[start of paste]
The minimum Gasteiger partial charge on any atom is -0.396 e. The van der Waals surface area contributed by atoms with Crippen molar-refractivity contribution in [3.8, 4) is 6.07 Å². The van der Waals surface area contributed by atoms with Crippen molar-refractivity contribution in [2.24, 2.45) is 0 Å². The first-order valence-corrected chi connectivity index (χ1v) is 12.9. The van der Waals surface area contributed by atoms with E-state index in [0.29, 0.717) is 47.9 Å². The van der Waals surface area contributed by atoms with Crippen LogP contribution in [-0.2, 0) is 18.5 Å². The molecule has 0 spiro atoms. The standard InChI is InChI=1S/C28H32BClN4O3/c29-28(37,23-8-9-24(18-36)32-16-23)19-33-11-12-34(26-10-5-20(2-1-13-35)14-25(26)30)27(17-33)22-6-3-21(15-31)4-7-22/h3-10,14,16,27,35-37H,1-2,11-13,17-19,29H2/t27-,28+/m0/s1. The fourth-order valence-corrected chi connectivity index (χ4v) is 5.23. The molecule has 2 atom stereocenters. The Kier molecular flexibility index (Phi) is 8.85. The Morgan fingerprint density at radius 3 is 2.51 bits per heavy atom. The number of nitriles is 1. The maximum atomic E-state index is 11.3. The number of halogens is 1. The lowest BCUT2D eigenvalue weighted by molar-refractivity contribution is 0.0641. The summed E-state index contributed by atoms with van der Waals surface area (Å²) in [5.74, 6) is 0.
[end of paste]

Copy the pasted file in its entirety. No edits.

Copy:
The minimum Gasteiger partial charge on any atom is -0.396 e. The van der Waals surface area contributed by atoms with Crippen molar-refractivity contribution in [3.8, 4) is 6.07 Å². The van der Waals surface area contributed by atoms with Crippen molar-refractivity contribution in [2.24, 2.45) is 0 Å². The first-order valence-corrected chi connectivity index (χ1v) is 12.9. The van der Waals surface area contributed by atoms with E-state index in [0.29, 0.717) is 47.9 Å². The van der Waals surface area contributed by atoms with Crippen LogP contribution in [-0.2, 0) is 18.5 Å². The molecule has 0 spiro atoms. The standard InChI is InChI=1S/C28H32BClN4O3/c29-28(37,23-8-9-24(18-36)32-16-23)19-33-11-12-34(26-10-5-20(2-1-13-35)14-25(26)30)27(17-33)22-6-3-21(15-31)4-7-22/h3-10,14,16,27,35-37H,1-2,11-13,17-19,29H2/t27-,28+/m0/s1. The fourth-order valence-corrected chi connectivity index (χ4v) is 5.23. The molecule has 2 atom stereocenters. The Kier molecular flexibility index (Phi) is 8.85. The Morgan fingerprint density at radius 3 is 2.51 bits per heavy atom. The number of nitriles is 1. The maximum atomic E-state index is 11.3. The number of halogens is 1. The lowest BCUT2D eigenvalue weighted by molar-refractivity contribution is 0.0641. The summed E-state index contributed by atoms with van der Waals surface area (Å²) in [5.74, 6) is 0.